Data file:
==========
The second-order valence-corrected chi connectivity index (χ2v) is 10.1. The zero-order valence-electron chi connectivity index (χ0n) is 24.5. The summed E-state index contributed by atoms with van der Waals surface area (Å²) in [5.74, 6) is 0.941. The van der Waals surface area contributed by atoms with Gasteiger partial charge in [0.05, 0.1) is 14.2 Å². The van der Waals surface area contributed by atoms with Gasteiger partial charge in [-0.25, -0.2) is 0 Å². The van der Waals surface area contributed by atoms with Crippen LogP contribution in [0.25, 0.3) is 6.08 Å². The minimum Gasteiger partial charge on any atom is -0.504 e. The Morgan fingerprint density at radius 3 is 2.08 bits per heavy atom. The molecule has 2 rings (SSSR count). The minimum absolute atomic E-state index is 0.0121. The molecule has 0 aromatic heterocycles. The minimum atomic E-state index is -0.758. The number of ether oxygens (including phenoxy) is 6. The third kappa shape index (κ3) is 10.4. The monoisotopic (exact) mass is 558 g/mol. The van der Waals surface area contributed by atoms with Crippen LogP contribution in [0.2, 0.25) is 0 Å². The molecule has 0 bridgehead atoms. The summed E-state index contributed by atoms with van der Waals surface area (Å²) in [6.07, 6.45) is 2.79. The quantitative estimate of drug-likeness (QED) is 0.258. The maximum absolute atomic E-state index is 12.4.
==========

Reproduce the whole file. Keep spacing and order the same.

The second-order valence-corrected chi connectivity index (χ2v) is 10.1. The zero-order valence-electron chi connectivity index (χ0n) is 24.5. The summed E-state index contributed by atoms with van der Waals surface area (Å²) in [5.74, 6) is 0.941. The van der Waals surface area contributed by atoms with Gasteiger partial charge in [0.05, 0.1) is 14.2 Å². The van der Waals surface area contributed by atoms with Gasteiger partial charge in [-0.25, -0.2) is 0 Å². The van der Waals surface area contributed by atoms with Crippen LogP contribution in [0.25, 0.3) is 6.08 Å². The minimum Gasteiger partial charge on any atom is -0.504 e. The Morgan fingerprint density at radius 3 is 2.08 bits per heavy atom. The molecule has 2 rings (SSSR count). The minimum absolute atomic E-state index is 0.0121. The molecule has 0 aromatic heterocycles. The minimum atomic E-state index is -0.758. The number of ether oxygens (including phenoxy) is 6. The third kappa shape index (κ3) is 10.4. The monoisotopic (exact) mass is 558 g/mol. The van der Waals surface area contributed by atoms with Crippen LogP contribution in [0.2, 0.25) is 0 Å². The molecule has 0 bridgehead atoms. The summed E-state index contributed by atoms with van der Waals surface area (Å²) in [6.07, 6.45) is 2.79. The quantitative estimate of drug-likeness (QED) is 0.258. The maximum absolute atomic E-state index is 12.4.